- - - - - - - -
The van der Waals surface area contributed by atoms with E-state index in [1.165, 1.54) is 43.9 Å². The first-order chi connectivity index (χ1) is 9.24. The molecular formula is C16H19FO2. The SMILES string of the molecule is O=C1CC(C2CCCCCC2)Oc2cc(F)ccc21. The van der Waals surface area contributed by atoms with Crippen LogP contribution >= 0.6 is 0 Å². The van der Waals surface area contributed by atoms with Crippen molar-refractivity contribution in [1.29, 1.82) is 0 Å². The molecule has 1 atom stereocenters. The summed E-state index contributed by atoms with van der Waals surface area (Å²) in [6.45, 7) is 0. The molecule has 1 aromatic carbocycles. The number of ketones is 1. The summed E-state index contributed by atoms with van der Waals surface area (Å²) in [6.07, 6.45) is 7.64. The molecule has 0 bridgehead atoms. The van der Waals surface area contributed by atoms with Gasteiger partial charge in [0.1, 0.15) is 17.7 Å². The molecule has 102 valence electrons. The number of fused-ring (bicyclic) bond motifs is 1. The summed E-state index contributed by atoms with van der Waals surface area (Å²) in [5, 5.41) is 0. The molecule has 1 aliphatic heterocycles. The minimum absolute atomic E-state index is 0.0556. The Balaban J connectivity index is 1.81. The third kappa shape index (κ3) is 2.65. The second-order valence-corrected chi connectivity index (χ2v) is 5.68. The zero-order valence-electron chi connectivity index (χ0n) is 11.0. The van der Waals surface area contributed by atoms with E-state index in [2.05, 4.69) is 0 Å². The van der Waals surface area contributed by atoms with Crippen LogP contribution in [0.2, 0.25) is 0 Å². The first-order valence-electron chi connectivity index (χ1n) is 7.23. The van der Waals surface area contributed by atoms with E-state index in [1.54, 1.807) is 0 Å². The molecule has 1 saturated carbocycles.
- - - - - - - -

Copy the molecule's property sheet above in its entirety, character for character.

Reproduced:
The van der Waals surface area contributed by atoms with E-state index in [1.165, 1.54) is 43.9 Å². The first-order chi connectivity index (χ1) is 9.24. The molecular formula is C16H19FO2. The SMILES string of the molecule is O=C1CC(C2CCCCCC2)Oc2cc(F)ccc21. The van der Waals surface area contributed by atoms with Crippen LogP contribution >= 0.6 is 0 Å². The van der Waals surface area contributed by atoms with Crippen molar-refractivity contribution in [1.29, 1.82) is 0 Å². The molecule has 1 atom stereocenters. The summed E-state index contributed by atoms with van der Waals surface area (Å²) in [6.45, 7) is 0. The molecule has 1 aromatic carbocycles. The number of ketones is 1. The summed E-state index contributed by atoms with van der Waals surface area (Å²) in [6.07, 6.45) is 7.64. The molecule has 0 bridgehead atoms. The van der Waals surface area contributed by atoms with Gasteiger partial charge in [0.1, 0.15) is 17.7 Å². The molecule has 102 valence electrons. The number of fused-ring (bicyclic) bond motifs is 1. The summed E-state index contributed by atoms with van der Waals surface area (Å²) in [5, 5.41) is 0. The molecule has 1 aliphatic heterocycles. The minimum absolute atomic E-state index is 0.0556. The Balaban J connectivity index is 1.81. The third kappa shape index (κ3) is 2.65. The second-order valence-corrected chi connectivity index (χ2v) is 5.68. The zero-order valence-electron chi connectivity index (χ0n) is 11.0. The van der Waals surface area contributed by atoms with E-state index in [2.05, 4.69) is 0 Å². The van der Waals surface area contributed by atoms with Crippen LogP contribution in [0.2, 0.25) is 0 Å². The first-order valence-electron chi connectivity index (χ1n) is 7.23. The van der Waals surface area contributed by atoms with E-state index in [1.54, 1.807) is 0 Å². The molecule has 1 saturated carbocycles.